650 NW 71st St, Miami, FL 33150
This could be the most forgotten corner of Miami. Wedged between trendy Wynwood and downtown, this historic graveyard has Jewish, African-American, and veteran plots, as well as graves of some of the city’s early luminaries. Many of the headstones are cracked and crumbling, and some crypts have clearly been broken into and hastily patched, but not Carrie Miller’s: “THE BODY OF CARRIE BARRETT MILLER WAS MOULDED IN THIS SOLID BLOCK OF CONCRETE—DECEMBER 4TH.1926. AFTER THE BODY HAS GONE TO DUST HER SLEEPING FORM WILL REMAIN.” It’s not a large graveyard, so you can see the entirety of it in an hour or so, but it’s worth lingering over its little narratives of neglect and decay.
1800 NE 2nd Ave, Miami, FL 33132
Betting away an afternoon at the decrepit old jai alai fronton near the airport is an experience not to be missed. This lightning-fast sport with origins in Basque country remains popular in Latin America but can only be seen year-round in the United States in Miami. This site was once known as the Yankee Stadium of jai alai, but it’s just barely hanging on today. The game is played just three times a week now, and the weekend matinees are attended by only a dozen dedicated bettors. Don’t be afraid to place some small bets at the kiosks outside. Rooting for #3 makes it even more exciting, and you don’t need to understand it to enjoy it.
3500 NW 37th Ave, Miami, FL 33142
At the end of the long parking lot of Crandon Park on Key Biscayne, past the public beach, is another piece of Miami history, a little-visited corner of the park that used to be a zoo—until August 1980, when it became clear that a hurricane-prone beach wasn’t a good spot for a collection of wild animals. But the remains are there: broad paths, lots of gator-friendly water features, and the ruins of enclosures, both expansive and claustrophobic. It’s also full of peacocks, wading birds, and more invasive iguanas than you can count. On the way back to the mainland, pull off at the city’s most iconic ruin, graffiti-covered Miami Marine Stadium, a seaside symphony of weak concrete, brutalism, and chain-link fences.
6747 Crandon Blvd, Key Biscayne, FL 33149
In this arts and shopping district, recently manufactured whole-cloth from a forgotten industrial area, Wynwood Walls is the primary attraction, an outdoor gallery of glaringly bright street art. Explore a little more and you’ll find a massive taxidermy, bone, and stone store called Art by God. But it’s the diversity of food here that really shines. There’s a lot just for food trucks, and a couple of hours can get you Japanese-Peruvian ceviche, chicharrones, and Mongolian duck wings.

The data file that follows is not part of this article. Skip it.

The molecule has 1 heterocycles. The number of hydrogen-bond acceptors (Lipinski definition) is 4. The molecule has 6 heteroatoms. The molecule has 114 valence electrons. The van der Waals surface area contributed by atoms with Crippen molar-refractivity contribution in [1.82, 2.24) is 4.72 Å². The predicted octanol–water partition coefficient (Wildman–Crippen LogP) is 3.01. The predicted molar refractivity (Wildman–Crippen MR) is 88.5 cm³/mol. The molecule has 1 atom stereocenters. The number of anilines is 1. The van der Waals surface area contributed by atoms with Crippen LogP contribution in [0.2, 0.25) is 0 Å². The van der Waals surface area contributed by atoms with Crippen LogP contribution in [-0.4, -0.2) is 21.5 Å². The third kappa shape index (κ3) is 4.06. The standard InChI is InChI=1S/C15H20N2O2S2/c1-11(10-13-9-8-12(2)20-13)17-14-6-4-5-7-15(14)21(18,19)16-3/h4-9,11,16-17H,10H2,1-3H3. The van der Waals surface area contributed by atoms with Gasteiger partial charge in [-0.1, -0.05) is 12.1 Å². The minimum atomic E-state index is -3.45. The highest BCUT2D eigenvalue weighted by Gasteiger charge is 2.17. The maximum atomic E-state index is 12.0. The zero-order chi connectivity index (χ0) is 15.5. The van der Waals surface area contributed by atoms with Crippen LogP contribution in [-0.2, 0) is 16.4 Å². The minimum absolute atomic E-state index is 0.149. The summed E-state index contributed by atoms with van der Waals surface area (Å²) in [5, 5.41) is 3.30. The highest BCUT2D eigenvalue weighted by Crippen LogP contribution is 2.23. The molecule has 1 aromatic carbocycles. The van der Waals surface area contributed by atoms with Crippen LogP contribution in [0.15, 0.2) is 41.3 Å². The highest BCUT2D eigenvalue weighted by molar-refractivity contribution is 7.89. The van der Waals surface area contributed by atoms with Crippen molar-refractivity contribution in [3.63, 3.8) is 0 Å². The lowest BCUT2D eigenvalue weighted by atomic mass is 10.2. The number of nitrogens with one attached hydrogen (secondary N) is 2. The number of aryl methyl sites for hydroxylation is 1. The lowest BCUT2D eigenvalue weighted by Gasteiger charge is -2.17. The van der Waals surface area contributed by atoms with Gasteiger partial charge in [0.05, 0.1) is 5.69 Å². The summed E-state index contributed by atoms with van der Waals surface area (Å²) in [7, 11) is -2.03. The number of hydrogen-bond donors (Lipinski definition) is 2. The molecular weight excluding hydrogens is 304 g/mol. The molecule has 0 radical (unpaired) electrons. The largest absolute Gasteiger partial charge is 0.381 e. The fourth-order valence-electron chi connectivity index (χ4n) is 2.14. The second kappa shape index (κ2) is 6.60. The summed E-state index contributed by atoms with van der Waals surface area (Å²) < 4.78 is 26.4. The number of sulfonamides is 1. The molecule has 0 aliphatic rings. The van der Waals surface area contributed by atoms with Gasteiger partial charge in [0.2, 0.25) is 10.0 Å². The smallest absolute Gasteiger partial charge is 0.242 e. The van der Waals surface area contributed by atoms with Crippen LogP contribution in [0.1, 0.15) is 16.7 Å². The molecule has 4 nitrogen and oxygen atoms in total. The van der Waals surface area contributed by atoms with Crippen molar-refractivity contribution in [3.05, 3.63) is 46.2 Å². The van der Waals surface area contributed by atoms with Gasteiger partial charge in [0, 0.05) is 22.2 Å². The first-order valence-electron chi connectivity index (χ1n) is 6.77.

2520 NW 2nd Ave, Miami, FL 33127
If you like the Art Deco style of Miami Beach but can do without the oontz-oontz-oontz and crowded sidewalks, stay on the mainland and book one of the renovated modern-ish motels in the MiMo (Miami Modern) area, a developing neighborhood between Little Haiti and Biscayne Bay. Vagabond Hotel is the nicest of the bunch, with a poolside bar and pleasant, quiet rooms.Check Prices Or Availability →
Any travel enthusiast would be hard-pressed to open any social media channel and not see photos of Iceland, with its jaw-dropping peaks, natural hot springs, pure glaciers, northern lights and snow-covered landscapes. But the island nation’s appeal goes well beyond the well-worn paths of Reykjavik, the Golden Circle and the southern region's countryside. Travel to the untamed north along the Arctic Coast Way to discover otherworldly beauty—sans crowds—around every bend.
Crowds clog Edinburgh's Royal Mile, the main artery between Edinburgh Castle and Holyrood Palace. The road is dotted with stores selling Nessie trinkets and lined with bagpipers and street performers pulling off dazzling tricks. But look beyond the tartan tourist traps, and you’ll discover tucked-away gardens, remnants of the city’s medieval past, and much more.